I’m in line at the airport. My carrier is Southwest. This means we all have to line up, in a rough approximation of order, at the gate. This also means we have to afford one another some measure of confidence that no one will try and game the system and sneak into the 1–5 slot even though they are holding number 27.
I can see that the woman in front of me has a boarding number much lower than the group she is standing behind. In front of her stretches a wall of man-spreading dudes laughing about “SPORTS!”.
They are taking up ALL the room.
She is afraid to ask for passage. I watch her tiptoe around, looking for a crack through which she might squeeze… She sighs. She raises a shoulder, she rubs her neck. I ask her if she needs to get through. She says “I’m #11, so…”
She can’t even tell me “Yes. Yes, I need to get in front of these jokers, but they refuse to notice my largely silent, but growing, agitation and let me through.”
Her urge to pass by unnoticed is battling against her desire to board the plane in the order she’s supposed to. It’s a battle I often fight myself.
I clear my throat:
“Hey, guys, this person is trying to get through…”
The guys make room. They continue their conversation over her head as she passes by, but they make room.The woman throws a relieved “Thank you” over her shoulder at me, and moves forward.
Why are we so hesitant to ask for what we are due?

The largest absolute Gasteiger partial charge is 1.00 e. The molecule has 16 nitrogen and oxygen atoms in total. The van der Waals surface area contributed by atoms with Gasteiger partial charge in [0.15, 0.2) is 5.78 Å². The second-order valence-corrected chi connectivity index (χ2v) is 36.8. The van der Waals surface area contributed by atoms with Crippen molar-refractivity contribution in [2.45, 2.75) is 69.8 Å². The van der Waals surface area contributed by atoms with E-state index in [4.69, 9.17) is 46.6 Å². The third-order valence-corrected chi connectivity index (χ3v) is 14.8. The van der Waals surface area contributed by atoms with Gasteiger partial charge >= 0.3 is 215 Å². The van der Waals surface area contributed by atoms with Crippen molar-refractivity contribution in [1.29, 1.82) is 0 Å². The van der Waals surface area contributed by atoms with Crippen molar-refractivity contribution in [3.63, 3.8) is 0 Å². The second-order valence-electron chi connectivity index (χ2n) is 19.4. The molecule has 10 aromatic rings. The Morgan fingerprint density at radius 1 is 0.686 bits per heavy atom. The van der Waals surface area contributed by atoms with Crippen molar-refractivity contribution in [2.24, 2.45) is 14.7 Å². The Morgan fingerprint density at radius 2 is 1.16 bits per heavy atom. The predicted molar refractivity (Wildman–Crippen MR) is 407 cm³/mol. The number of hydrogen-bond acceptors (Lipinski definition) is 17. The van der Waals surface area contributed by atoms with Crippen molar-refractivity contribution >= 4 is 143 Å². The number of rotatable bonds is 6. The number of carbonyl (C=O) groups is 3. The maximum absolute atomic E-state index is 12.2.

It’s 2012. I’m teaching a College Success Skills course. We are discussing the importance of strong writing skills. A lot of my students seem apathetic. They know it’s important to be able to write well enough to pass their classes, but beyond that, they’re largely indifferent.
Then Larry raises his hand.
Larry is a non-traditional student. He’s a vet. He’s older than most of the students in class. He’s also got a healthy sense of humor and maintains an unrelentingly positive outlook. The other students listen to him.
“It’s important. It’s SO important, because, well — I’m going to tell a story why it’s important. One time, my friend, he got a box of bad Twinkies. I didn’t even know Twinkies could go bad, but my friend, he got some. So he wrote this letter, see? To Hostess. He told them all about how disappointed he was that his Twinkies was bad. And Hostess, man, they mailed him back a whole case of Twinkies, plus some coupons for more Twinkies when they was all gone!”
The class laughs. They are totally with him.
“If I got that box of bad Twinkies, man, I wouldn’t have been able to write no letter because my writing is so bad. My friend though, he wrote a real good letter, and he got a whole bunch of Twinkies. If that happened to me, all I’d have is a bad box of Twinkies.”
The class takes this in, and I practically jump for joy at the real-world implications of Larry’s tale.
“YES!” I almost yell. “Strong writing skills don’t just help you pass your classes- they help you communicate with the world at large! That’s what we’re talking about here — being heard! Being able to MAKE yourself heard. Being able to GET YOUR TWINKIES!”
The class laughs. Larry nods. I lock this story into my memory and tell it again, and again, in classes to come.
I’m teaching Public Speaking.
My students come from rural, primarily low-income households. A lot of them struggle. But they’re here and (most of them) are doing the work. I love hearing them report on their career plans. A lot of them are first generation college students. As a first-gen college grad myself, I am with them!